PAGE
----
Kidney Stones: Small But Severe

According to the National Kidney Foundation, 1 in 10 Americans will have a kidney stone during his or her lifetime. A kidney stone is one of the most common problems of the urinary tract, and can be one of the most painful disorders. How can you prevent them? Read on…

What is a kidney stone?

A kidney stone is a solid piece of material that forms from crystallization of excreted substances in the urine. The stone, which can vary in size from as small as a grain of sand to as large as a golf ball, may remain in the kidney or break loose and travel down the urinary tract.

A small stone may pass all of the way out of the body, but a larger stone can get stuck in a ureter, the bladder, or the urethra, which can block the flow of urine. White Americans are more prone to developing kidney stones, and men are much more likely than women to develop them.

What are the symptoms?

Symptoms of Kidney StonesA kidney stone can cause agonizing pain, but each person experiences symptoms differently. You might have a kidney stone if you have:

  • Extreme, sharp pain in the back or side that will not go away. Changing positions does not help, and pain can come and go.
  • Blood in the urine
  • Nausea and vomiting
  • Cloudy or odorous urine
  • Frequent urination
  • A burning feeling when you urinate
  • Fever and chills

The symptoms of kidney stones may resemble other conditions or medical problems. Always consult your doctor for a diagnosis. Prompt medical attention for kidney stones is necessary.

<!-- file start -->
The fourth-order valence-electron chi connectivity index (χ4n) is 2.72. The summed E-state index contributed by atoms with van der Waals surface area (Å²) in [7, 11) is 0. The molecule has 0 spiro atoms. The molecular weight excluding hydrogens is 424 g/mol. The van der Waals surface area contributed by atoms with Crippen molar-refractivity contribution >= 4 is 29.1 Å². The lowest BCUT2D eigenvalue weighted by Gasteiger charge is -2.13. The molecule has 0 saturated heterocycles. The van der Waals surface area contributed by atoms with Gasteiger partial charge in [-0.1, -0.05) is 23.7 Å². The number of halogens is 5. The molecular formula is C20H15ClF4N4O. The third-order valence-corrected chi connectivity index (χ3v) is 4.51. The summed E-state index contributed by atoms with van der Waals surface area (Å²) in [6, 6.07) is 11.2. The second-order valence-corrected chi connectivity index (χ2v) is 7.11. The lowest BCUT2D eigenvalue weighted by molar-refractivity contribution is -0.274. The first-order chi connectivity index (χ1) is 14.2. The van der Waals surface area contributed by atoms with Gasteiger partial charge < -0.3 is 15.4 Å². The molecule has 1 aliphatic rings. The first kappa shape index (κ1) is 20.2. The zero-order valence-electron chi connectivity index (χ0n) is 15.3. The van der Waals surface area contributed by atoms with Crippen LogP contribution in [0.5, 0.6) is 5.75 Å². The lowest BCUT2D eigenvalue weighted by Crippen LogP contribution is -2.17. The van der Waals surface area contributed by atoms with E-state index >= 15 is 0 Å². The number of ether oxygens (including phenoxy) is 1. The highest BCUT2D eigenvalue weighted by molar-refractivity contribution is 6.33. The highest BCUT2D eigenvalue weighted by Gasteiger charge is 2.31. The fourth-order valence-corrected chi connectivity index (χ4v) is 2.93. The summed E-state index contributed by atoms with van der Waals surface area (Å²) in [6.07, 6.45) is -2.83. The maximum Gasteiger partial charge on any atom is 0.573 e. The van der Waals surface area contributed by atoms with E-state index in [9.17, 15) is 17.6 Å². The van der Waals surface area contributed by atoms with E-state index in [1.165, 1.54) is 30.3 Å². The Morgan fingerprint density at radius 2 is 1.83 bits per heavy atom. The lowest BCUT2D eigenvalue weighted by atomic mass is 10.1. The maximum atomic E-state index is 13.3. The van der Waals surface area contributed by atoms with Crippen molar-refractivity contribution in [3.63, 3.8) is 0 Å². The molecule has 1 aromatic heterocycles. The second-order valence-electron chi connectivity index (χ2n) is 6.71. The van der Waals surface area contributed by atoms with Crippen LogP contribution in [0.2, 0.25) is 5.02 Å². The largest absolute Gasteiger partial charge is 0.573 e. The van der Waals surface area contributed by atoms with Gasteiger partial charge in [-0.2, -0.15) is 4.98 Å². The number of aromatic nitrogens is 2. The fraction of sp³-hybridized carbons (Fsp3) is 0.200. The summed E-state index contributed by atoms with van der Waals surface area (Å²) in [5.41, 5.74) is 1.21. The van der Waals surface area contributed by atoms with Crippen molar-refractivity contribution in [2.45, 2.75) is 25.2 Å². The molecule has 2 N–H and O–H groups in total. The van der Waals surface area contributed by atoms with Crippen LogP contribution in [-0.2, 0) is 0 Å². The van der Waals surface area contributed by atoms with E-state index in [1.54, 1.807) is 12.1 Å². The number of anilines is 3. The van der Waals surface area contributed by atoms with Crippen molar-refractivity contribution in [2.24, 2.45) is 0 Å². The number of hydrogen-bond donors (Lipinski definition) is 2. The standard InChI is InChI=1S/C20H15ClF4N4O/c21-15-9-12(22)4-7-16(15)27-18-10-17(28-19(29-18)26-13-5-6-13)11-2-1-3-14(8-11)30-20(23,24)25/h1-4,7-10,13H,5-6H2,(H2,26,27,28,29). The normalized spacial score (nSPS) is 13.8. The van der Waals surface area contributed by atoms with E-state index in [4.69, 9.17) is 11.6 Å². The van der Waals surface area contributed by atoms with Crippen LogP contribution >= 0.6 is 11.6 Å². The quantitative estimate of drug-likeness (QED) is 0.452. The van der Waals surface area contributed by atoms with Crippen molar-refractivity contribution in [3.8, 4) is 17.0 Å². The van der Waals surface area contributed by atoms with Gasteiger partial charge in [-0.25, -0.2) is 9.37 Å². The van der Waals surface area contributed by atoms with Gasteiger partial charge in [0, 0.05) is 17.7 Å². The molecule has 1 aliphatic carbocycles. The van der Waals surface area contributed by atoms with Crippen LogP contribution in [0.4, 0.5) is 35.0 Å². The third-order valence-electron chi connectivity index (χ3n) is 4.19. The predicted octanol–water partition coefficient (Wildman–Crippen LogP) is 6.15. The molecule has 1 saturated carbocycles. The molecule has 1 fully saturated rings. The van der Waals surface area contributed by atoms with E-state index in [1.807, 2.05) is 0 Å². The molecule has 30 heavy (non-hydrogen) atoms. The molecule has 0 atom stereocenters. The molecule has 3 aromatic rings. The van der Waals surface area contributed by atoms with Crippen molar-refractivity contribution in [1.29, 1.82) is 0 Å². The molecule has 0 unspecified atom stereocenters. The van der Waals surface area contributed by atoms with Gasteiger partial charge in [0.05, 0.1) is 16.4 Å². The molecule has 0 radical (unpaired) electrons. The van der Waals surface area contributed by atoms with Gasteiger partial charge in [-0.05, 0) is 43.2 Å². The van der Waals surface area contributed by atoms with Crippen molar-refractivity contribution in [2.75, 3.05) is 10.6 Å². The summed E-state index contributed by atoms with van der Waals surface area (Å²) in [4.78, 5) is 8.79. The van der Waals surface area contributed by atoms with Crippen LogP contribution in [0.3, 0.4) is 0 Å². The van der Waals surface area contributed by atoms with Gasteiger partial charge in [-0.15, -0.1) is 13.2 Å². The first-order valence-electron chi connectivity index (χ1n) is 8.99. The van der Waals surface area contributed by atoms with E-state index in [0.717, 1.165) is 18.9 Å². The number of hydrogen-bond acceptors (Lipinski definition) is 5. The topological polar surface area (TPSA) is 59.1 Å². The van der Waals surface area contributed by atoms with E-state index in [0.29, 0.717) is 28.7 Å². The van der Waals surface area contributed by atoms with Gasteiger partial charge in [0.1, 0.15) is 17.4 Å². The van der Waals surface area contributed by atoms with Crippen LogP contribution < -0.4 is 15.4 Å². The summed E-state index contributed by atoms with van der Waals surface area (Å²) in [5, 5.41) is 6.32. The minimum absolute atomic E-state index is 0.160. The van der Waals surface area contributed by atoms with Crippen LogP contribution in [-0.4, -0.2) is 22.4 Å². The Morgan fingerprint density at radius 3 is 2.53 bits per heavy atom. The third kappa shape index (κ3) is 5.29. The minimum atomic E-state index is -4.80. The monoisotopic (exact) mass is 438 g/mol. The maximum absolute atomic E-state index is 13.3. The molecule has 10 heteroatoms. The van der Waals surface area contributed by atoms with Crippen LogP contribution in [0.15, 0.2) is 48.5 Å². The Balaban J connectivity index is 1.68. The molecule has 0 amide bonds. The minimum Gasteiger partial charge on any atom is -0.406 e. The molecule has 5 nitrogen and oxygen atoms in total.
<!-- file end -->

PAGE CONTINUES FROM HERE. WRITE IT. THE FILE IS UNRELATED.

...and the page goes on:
How can I prevent kidney stones?

The best ways to prevent kidney stones are:

  • Drink more water. Up to 12 full glasses of water a day can help to flush away the substances that form stones in the kidneys.
  • Limit coffee, tea, and soda to one or two cups a day.
  • Consult your doctor about dietary modifications.
  • Medications may be prescribed to prevent calcium and uric acid stones from forming.

Worried that you are experiencing symptoms of a kidney stone? OSF OnCall can provide guidance as to the best course of action.

Last Updated: February 15, 2018

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About Author: Danielle Whelpley

Danielle Whelpley was a Writing Coordinator for OSF HealthCare. A graduate of Western Michigan University with a degree in journalism, she previously worked as a writer/editor/blogger and restaurant critic for the Peoria Journal Star for 13 years.

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Categories: Patient Stories